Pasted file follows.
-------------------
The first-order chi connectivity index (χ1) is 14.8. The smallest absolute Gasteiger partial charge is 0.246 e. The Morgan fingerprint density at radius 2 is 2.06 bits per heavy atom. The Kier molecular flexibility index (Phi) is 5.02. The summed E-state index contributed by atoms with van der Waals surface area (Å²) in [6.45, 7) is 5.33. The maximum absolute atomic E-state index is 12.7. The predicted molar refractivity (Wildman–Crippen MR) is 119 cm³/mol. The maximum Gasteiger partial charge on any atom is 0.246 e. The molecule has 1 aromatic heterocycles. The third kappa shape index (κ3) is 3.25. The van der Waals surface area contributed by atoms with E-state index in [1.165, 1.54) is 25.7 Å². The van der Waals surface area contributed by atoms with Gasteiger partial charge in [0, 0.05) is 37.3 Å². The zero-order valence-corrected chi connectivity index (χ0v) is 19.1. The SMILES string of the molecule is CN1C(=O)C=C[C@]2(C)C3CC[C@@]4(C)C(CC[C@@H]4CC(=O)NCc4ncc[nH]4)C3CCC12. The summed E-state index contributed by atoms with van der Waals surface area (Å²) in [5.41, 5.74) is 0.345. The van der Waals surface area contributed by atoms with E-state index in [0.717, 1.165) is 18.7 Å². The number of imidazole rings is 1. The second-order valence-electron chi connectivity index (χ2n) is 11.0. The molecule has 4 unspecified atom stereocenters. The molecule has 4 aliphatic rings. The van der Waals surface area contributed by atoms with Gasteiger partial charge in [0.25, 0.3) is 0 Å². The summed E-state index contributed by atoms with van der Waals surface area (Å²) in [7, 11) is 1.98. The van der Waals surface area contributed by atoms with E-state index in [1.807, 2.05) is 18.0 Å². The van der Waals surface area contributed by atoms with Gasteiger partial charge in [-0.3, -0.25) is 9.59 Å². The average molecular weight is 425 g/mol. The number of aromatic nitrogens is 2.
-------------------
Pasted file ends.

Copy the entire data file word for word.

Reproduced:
The first-order chi connectivity index (χ1) is 14.8. The smallest absolute Gasteiger partial charge is 0.246 e. The Morgan fingerprint density at radius 2 is 2.06 bits per heavy atom. The Kier molecular flexibility index (Phi) is 5.02. The summed E-state index contributed by atoms with van der Waals surface area (Å²) in [6.45, 7) is 5.33. The maximum absolute atomic E-state index is 12.7. The predicted molar refractivity (Wildman–Crippen MR) is 119 cm³/mol. The maximum Gasteiger partial charge on any atom is 0.246 e. The molecule has 1 aromatic heterocycles. The third kappa shape index (κ3) is 3.25. The van der Waals surface area contributed by atoms with E-state index in [1.165, 1.54) is 25.7 Å². The van der Waals surface area contributed by atoms with Gasteiger partial charge in [0, 0.05) is 37.3 Å². The zero-order valence-corrected chi connectivity index (χ0v) is 19.1. The SMILES string of the molecule is CN1C(=O)C=C[C@]2(C)C3CC[C@@]4(C)C(CC[C@@H]4CC(=O)NCc4ncc[nH]4)C3CCC12. The summed E-state index contributed by atoms with van der Waals surface area (Å²) in [5.41, 5.74) is 0.345. The van der Waals surface area contributed by atoms with E-state index in [0.717, 1.165) is 18.7 Å². The number of imidazole rings is 1. The second-order valence-electron chi connectivity index (χ2n) is 11.0. The molecule has 4 unspecified atom stereocenters. The molecule has 4 aliphatic rings. The van der Waals surface area contributed by atoms with Gasteiger partial charge in [0.25, 0.3) is 0 Å². The summed E-state index contributed by atoms with van der Waals surface area (Å²) in [7, 11) is 1.98. The van der Waals surface area contributed by atoms with E-state index in [1.807, 2.05) is 18.0 Å². The van der Waals surface area contributed by atoms with Gasteiger partial charge in [-0.3, -0.25) is 9.59 Å². The average molecular weight is 425 g/mol. The number of aromatic nitrogens is 2.